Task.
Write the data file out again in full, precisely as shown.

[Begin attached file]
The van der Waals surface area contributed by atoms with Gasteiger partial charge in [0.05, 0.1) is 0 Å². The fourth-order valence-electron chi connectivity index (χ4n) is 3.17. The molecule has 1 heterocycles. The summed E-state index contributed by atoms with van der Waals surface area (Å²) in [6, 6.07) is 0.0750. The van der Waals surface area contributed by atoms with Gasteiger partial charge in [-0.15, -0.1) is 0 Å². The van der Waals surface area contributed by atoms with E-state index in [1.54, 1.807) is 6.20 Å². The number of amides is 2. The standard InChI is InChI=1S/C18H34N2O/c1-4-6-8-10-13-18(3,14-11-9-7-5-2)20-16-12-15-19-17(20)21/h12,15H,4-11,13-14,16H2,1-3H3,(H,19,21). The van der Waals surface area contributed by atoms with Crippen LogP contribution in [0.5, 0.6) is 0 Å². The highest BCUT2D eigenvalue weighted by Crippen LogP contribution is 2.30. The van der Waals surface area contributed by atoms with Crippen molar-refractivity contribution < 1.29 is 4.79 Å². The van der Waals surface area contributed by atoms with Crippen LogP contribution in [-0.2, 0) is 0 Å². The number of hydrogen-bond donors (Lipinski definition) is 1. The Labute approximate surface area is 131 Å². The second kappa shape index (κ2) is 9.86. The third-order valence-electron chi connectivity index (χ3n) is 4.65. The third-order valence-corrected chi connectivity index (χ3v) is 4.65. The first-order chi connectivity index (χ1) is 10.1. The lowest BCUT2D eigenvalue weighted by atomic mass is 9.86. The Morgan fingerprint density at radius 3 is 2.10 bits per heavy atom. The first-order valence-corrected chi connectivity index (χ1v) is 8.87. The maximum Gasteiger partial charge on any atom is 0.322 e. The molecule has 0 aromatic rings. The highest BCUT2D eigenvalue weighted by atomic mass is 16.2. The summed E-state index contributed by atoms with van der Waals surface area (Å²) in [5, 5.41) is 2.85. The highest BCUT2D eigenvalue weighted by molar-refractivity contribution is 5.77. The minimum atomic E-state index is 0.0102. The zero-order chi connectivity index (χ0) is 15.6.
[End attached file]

The van der Waals surface area contributed by atoms with Gasteiger partial charge in [0.05, 0.1) is 0 Å². The fourth-order valence-electron chi connectivity index (χ4n) is 3.17. The molecule has 1 heterocycles. The summed E-state index contributed by atoms with van der Waals surface area (Å²) in [6, 6.07) is 0.0750. The van der Waals surface area contributed by atoms with Gasteiger partial charge in [-0.15, -0.1) is 0 Å². The van der Waals surface area contributed by atoms with E-state index in [1.54, 1.807) is 6.20 Å². The number of amides is 2. The standard InChI is InChI=1S/C18H34N2O/c1-4-6-8-10-13-18(3,14-11-9-7-5-2)20-16-12-15-19-17(20)21/h12,15H,4-11,13-14,16H2,1-3H3,(H,19,21). The van der Waals surface area contributed by atoms with Crippen LogP contribution in [0.5, 0.6) is 0 Å². The highest BCUT2D eigenvalue weighted by Crippen LogP contribution is 2.30. The van der Waals surface area contributed by atoms with Crippen molar-refractivity contribution < 1.29 is 4.79 Å². The van der Waals surface area contributed by atoms with Crippen LogP contribution in [-0.2, 0) is 0 Å². The number of hydrogen-bond donors (Lipinski definition) is 1. The Labute approximate surface area is 131 Å². The second kappa shape index (κ2) is 9.86. The third-order valence-electron chi connectivity index (χ3n) is 4.65. The third-order valence-corrected chi connectivity index (χ3v) is 4.65. The first-order chi connectivity index (χ1) is 10.1. The lowest BCUT2D eigenvalue weighted by atomic mass is 9.86. The Morgan fingerprint density at radius 3 is 2.10 bits per heavy atom. The first-order valence-corrected chi connectivity index (χ1v) is 8.87. The maximum Gasteiger partial charge on any atom is 0.322 e. The molecule has 0 aromatic rings. The highest BCUT2D eigenvalue weighted by atomic mass is 16.2. The summed E-state index contributed by atoms with van der Waals surface area (Å²) in [5, 5.41) is 2.85. The highest BCUT2D eigenvalue weighted by molar-refractivity contribution is 5.77. The minimum atomic E-state index is 0.0102. The zero-order chi connectivity index (χ0) is 15.6.